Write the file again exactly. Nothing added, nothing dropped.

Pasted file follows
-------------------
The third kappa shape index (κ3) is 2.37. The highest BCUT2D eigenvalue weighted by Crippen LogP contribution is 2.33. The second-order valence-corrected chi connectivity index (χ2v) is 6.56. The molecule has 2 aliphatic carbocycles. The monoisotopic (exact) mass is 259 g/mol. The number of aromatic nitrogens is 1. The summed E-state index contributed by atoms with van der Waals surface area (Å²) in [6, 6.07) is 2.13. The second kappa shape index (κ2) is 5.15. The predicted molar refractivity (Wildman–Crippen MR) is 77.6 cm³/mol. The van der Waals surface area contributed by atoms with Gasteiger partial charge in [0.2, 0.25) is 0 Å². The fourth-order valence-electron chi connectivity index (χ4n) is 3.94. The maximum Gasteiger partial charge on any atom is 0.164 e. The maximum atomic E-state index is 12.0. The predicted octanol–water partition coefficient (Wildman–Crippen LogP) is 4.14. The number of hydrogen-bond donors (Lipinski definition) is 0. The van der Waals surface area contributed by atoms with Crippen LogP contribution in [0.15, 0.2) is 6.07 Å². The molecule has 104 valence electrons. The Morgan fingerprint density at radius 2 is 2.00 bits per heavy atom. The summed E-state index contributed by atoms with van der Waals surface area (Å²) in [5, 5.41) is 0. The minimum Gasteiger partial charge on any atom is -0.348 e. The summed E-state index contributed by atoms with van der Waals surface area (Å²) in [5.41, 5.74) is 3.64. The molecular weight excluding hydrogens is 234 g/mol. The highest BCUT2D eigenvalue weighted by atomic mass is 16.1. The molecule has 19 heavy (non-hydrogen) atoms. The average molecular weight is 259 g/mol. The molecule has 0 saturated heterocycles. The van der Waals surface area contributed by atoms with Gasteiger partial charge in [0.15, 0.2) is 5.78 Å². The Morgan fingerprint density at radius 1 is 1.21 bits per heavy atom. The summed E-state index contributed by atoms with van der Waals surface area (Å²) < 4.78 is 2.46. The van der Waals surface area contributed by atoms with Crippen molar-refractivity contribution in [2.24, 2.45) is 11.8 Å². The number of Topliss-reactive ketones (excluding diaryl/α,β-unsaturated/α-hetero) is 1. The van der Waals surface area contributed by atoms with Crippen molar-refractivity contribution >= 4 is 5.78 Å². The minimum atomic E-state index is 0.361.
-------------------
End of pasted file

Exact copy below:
The third kappa shape index (κ3) is 2.37. The highest BCUT2D eigenvalue weighted by Crippen LogP contribution is 2.33. The second-order valence-corrected chi connectivity index (χ2v) is 6.56. The molecule has 2 aliphatic carbocycles. The monoisotopic (exact) mass is 259 g/mol. The number of aromatic nitrogens is 1. The summed E-state index contributed by atoms with van der Waals surface area (Å²) in [6, 6.07) is 2.13. The second kappa shape index (κ2) is 5.15. The predicted molar refractivity (Wildman–Crippen MR) is 77.6 cm³/mol. The van der Waals surface area contributed by atoms with Gasteiger partial charge in [0.2, 0.25) is 0 Å². The fourth-order valence-electron chi connectivity index (χ4n) is 3.94. The maximum Gasteiger partial charge on any atom is 0.164 e. The maximum atomic E-state index is 12.0. The predicted octanol–water partition coefficient (Wildman–Crippen LogP) is 4.14. The number of hydrogen-bond donors (Lipinski definition) is 0. The van der Waals surface area contributed by atoms with Crippen LogP contribution in [0.15, 0.2) is 6.07 Å². The molecule has 104 valence electrons. The Morgan fingerprint density at radius 2 is 2.00 bits per heavy atom. The summed E-state index contributed by atoms with van der Waals surface area (Å²) in [5, 5.41) is 0. The minimum Gasteiger partial charge on any atom is -0.348 e. The summed E-state index contributed by atoms with van der Waals surface area (Å²) in [5.41, 5.74) is 3.64. The molecular weight excluding hydrogens is 234 g/mol. The highest BCUT2D eigenvalue weighted by atomic mass is 16.1. The molecule has 19 heavy (non-hydrogen) atoms. The average molecular weight is 259 g/mol. The molecule has 0 saturated heterocycles. The van der Waals surface area contributed by atoms with Gasteiger partial charge in [0.15, 0.2) is 5.78 Å². The Morgan fingerprint density at radius 1 is 1.21 bits per heavy atom. The summed E-state index contributed by atoms with van der Waals surface area (Å²) < 4.78 is 2.46. The van der Waals surface area contributed by atoms with Crippen molar-refractivity contribution in [2.24, 2.45) is 11.8 Å². The number of Topliss-reactive ketones (excluding diaryl/α,β-unsaturated/α-hetero) is 1. The van der Waals surface area contributed by atoms with Crippen molar-refractivity contribution >= 4 is 5.78 Å². The minimum atomic E-state index is 0.361.